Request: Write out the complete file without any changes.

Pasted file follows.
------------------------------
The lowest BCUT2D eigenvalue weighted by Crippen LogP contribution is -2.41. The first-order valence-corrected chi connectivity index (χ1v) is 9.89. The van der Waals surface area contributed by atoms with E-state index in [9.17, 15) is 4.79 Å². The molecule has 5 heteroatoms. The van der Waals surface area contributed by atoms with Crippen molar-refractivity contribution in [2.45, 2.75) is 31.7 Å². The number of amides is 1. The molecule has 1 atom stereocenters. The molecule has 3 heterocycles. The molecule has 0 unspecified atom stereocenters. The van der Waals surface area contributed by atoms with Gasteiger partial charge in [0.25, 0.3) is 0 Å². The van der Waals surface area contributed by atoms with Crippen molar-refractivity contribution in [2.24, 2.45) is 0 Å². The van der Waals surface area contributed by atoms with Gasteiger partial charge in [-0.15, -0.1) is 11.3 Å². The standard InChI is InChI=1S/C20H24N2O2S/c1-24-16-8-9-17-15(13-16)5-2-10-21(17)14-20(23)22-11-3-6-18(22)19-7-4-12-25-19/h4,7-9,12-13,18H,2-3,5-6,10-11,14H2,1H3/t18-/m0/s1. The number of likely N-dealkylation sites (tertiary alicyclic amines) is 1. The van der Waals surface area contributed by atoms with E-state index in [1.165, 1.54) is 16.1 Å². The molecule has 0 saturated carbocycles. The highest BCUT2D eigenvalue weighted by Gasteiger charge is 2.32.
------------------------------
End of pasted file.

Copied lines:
The lowest BCUT2D eigenvalue weighted by Crippen LogP contribution is -2.41. The first-order valence-corrected chi connectivity index (χ1v) is 9.89. The van der Waals surface area contributed by atoms with E-state index in [9.17, 15) is 4.79 Å². The molecule has 5 heteroatoms. The van der Waals surface area contributed by atoms with Crippen molar-refractivity contribution in [2.45, 2.75) is 31.7 Å². The number of amides is 1. The molecule has 1 atom stereocenters. The molecule has 3 heterocycles. The molecule has 0 unspecified atom stereocenters. The van der Waals surface area contributed by atoms with Gasteiger partial charge in [0.25, 0.3) is 0 Å². The van der Waals surface area contributed by atoms with Crippen molar-refractivity contribution in [2.24, 2.45) is 0 Å². The van der Waals surface area contributed by atoms with Gasteiger partial charge in [-0.15, -0.1) is 11.3 Å². The standard InChI is InChI=1S/C20H24N2O2S/c1-24-16-8-9-17-15(13-16)5-2-10-21(17)14-20(23)22-11-3-6-18(22)19-7-4-12-25-19/h4,7-9,12-13,18H,2-3,5-6,10-11,14H2,1H3/t18-/m0/s1. The number of likely N-dealkylation sites (tertiary alicyclic amines) is 1. The van der Waals surface area contributed by atoms with E-state index in [1.165, 1.54) is 16.1 Å². The molecule has 0 saturated carbocycles. The highest BCUT2D eigenvalue weighted by Gasteiger charge is 2.32.